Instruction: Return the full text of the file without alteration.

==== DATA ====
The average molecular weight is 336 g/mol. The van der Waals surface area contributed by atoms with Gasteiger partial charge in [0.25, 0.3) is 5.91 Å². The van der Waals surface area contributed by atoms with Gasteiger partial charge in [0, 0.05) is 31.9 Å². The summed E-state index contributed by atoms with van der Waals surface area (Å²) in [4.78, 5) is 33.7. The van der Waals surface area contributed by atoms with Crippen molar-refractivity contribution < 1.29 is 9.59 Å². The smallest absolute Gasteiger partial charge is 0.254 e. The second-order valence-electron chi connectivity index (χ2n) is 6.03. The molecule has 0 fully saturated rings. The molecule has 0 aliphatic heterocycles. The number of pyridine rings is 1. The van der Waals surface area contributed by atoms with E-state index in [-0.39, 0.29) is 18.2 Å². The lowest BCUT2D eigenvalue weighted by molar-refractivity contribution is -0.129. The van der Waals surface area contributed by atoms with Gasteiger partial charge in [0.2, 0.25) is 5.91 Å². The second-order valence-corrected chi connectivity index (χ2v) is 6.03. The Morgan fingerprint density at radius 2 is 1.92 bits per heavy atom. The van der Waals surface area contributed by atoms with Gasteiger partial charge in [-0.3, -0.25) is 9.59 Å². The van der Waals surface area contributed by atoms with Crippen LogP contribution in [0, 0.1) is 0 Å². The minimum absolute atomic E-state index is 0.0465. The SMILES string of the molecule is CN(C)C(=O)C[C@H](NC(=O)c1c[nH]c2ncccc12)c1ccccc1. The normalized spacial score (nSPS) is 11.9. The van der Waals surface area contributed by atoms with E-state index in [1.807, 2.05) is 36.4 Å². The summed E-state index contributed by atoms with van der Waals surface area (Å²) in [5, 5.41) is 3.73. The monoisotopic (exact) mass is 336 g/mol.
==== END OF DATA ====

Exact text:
The average molecular weight is 336 g/mol. The van der Waals surface area contributed by atoms with Gasteiger partial charge in [0.25, 0.3) is 5.91 Å². The van der Waals surface area contributed by atoms with Gasteiger partial charge in [0, 0.05) is 31.9 Å². The summed E-state index contributed by atoms with van der Waals surface area (Å²) in [4.78, 5) is 33.7. The van der Waals surface area contributed by atoms with Crippen molar-refractivity contribution < 1.29 is 9.59 Å². The smallest absolute Gasteiger partial charge is 0.254 e. The second-order valence-electron chi connectivity index (χ2n) is 6.03. The molecule has 0 fully saturated rings. The molecule has 0 aliphatic heterocycles. The number of pyridine rings is 1. The van der Waals surface area contributed by atoms with E-state index in [-0.39, 0.29) is 18.2 Å². The lowest BCUT2D eigenvalue weighted by molar-refractivity contribution is -0.129. The van der Waals surface area contributed by atoms with Gasteiger partial charge in [0.2, 0.25) is 5.91 Å². The second-order valence-corrected chi connectivity index (χ2v) is 6.03. The Morgan fingerprint density at radius 2 is 1.92 bits per heavy atom. The van der Waals surface area contributed by atoms with Gasteiger partial charge in [-0.3, -0.25) is 9.59 Å². The van der Waals surface area contributed by atoms with Crippen LogP contribution in [0, 0.1) is 0 Å². The minimum absolute atomic E-state index is 0.0465. The SMILES string of the molecule is CN(C)C(=O)C[C@H](NC(=O)c1c[nH]c2ncccc12)c1ccccc1. The normalized spacial score (nSPS) is 11.9. The van der Waals surface area contributed by atoms with E-state index in [1.807, 2.05) is 36.4 Å². The summed E-state index contributed by atoms with van der Waals surface area (Å²) in [5, 5.41) is 3.73. The monoisotopic (exact) mass is 336 g/mol.